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+ World class right points
+ Near-perfect tropical climate
+ Flat day entertainment
+ Inexpensive
- Super crowded surf arena
- Few lefts
- Generally small waves

The Gold Coast, Queensland, AUSTRALIA

Kirra, Joli

Surf Spots

Duranbah (D-Bah)
Snapper Rocks
Currumbin Alley
Burleigh Heads
Surfers Paradise (Gold Coast)
The Spit
South Stradbroke

The Surf

Queensland’s Gold Coast is one of the most intense surf zones in the world, combining 40K’s (25mi) of legendary spots with a huge, hungry surf population. It’s the most visited stretch of coastline in Australia, but don’t be misled by the name “Surfer’s Paradise”, as the heart of this zone is dominated by skyscrapers not palm trees and the mass-tourism hordes rule out anything approaching deserted. However year round warm temperatures, a raging nightlife and endlessly long, right point breaks tempt southerners and foreigners alike, to try their luck in Australia’s most competitive line-ups.

When to Go

The main 2-8ft (0.5-3m) NE-E swells occur from December-March, which is the tropical cyclone season in the Coral Sea. At this time one can expect about 2-3 swells per month lasting between 3-7 days. However, they’re not as predictable and consistent as Antarctic lows, and if the cyclone is too close, the surf will be choppy and erratic. Winter produces 2-8ft SE swells on the E-SE exposed breaks. The best winds (SW-SE) often blow from May to August, which is not the cyclone season. Between January and April, winds are usually light with a dominant S-E direction. The most unfavourable period starts in September when lots of N winds mess up the E-NE facing coastline. It starts to improve again in December. As a general rule the beaches are better at high tides and point breaks at low. Tidal range can reach 6ft, so get a tide chart.

dominant swell NE -NE NE -NE NE -SE NE -SE NE -SE NE -NE
swell size (ft) 4-5 4-5 2-3 2 2-3 3
consistency (%) 70 60 40 30 40 50
dominant wind E -S E -S SE -SW SE -SW N -SE N -SE
average force F4 F4 F4 F4 F4 F4
consistency (%) 62 63 59 49 61 73
water temp (C) 26 25 23 21 22 24
wetsuit boardshorts boardshorts springsuit 3/2 springsuit springsuit
Gold Coast - 275,000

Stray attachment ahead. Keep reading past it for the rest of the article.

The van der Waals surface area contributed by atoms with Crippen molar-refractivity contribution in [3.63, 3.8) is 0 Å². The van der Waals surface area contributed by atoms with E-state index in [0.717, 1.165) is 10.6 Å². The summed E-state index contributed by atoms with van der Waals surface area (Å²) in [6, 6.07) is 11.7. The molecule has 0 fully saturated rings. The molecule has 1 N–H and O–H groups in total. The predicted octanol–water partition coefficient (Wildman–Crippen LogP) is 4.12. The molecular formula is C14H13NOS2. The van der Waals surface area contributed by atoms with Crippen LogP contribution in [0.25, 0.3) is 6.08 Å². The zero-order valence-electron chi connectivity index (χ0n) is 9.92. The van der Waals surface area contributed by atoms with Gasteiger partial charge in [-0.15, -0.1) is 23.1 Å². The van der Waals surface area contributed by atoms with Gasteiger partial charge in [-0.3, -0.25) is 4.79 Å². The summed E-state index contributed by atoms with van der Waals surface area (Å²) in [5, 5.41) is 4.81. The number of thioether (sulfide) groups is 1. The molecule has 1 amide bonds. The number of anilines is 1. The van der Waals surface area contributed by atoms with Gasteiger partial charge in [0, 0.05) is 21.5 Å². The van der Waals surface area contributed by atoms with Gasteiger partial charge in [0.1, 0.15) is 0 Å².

40km (25mi)

GMT +10hr

Travel Information


There is little to fault about the Gold Coasts subtropical weather. November to April is the “wet” season with some rainy days and warm temperatures. Cyclones usually only affect northern Queensland. It stays pleasant throughout the dry season (May-October) but nights can get a little bit chilly. For 6 months of the year, you can surf in boardshorts and rash vests, or a shorty for the early mornings. In the dry season you may need a 2mm steamer in the early morning. A springsuit would be the all round winter wetsuit.


This is a great place for organised entertainment with Sea World, Wet n’Wild, Cableski Movie World, DreamWorld, Currumbin Sanctuary and Fleays all keen to occupy you on the flat days. Also more than happy to separate you from your money is Jupiters Casino. There is some mega nightlife action on Orchid Avenue.


The most likely problems are drop-ins and collisions at zooed out spots. You stand more chances being attacked by an aggro local, than a shark! NE winds bring in the nasty Blue Bottle jellyfish. The skin cancer rate is very high. Use more than just sunscreen.


There are more than 50 surf shops stocking all the gear at bargain prices. The Aussie beer culture leads to some serious nights out but it’s still crowded for the dawn patrol. Cheap food and drink at RSL Clubs. Queensland has a reputation as the “Police State”, with harsh drink driving penalties and draconian cannabis laws. Avoid them where possible!

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